We read with interest the article by Dodd et al.1 They randomised a total of 235 women carrying twin pregnancies either to have elective birth at 37 weeks or standard care (planned birth from 38 weeks). They argue on the basis of their findings that in uncomplicated twin pregnancy, elective birth at 37 weeks of gestation was associated with a significant reduction in risk of serious adverse outcome for the infant.
We applaud the authors for undertaking this important and challenging study, but wish to raise some points for consideration. We note that there is no mention of the method of gestational age assessment in the twin pregnancies recruited to the study. Accurate dating in early pregnancy is fundamental not only in routine clinical management of twin pregnancies, but also in determining the applicability of their data to the general population. Fairly robust evidence is now available that twin pregnancies can be accurately dated using crown–rump length between 11 and 14 weeks of gestation and by head circumference thereafter.2,3 The authors also failed to analyse the data according to the chorionicity of the twins.4 Recent, large cohort studies have demonstrated significantly higher stillbirth rates near term even in apparently low-risk monochorionic twin pregnancies.5 The latter may well justify a differential policy for the timing of delivery in monochorionic versus dichorionic twin pregnancies.5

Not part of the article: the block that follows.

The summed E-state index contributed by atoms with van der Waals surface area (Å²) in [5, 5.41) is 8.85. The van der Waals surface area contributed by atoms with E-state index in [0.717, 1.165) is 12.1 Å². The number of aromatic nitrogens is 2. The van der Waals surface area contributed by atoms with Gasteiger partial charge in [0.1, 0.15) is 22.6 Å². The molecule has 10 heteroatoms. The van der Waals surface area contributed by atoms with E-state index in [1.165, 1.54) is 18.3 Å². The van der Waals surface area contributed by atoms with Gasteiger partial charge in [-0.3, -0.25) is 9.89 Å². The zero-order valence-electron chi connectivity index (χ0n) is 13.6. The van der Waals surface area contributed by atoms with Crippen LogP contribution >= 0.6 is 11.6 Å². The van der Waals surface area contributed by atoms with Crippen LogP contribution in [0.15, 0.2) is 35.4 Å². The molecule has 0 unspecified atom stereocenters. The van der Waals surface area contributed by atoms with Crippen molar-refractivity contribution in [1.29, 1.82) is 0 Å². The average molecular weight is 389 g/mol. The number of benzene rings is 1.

Probably the most notable finding is that the majority of events labelled an ‘adverse outcome’ were birthweight less than the third centile (24/29 in standard care versus 7/11 in elective birth). Given that the latter is a relatively common finding in twin pregnancies and less commonly associated with real morbidity than in singletons, would the exclusion of this outcome variable leave the study adequately powered to truly evaluate the appropriate timing of birth in twin pregnancy?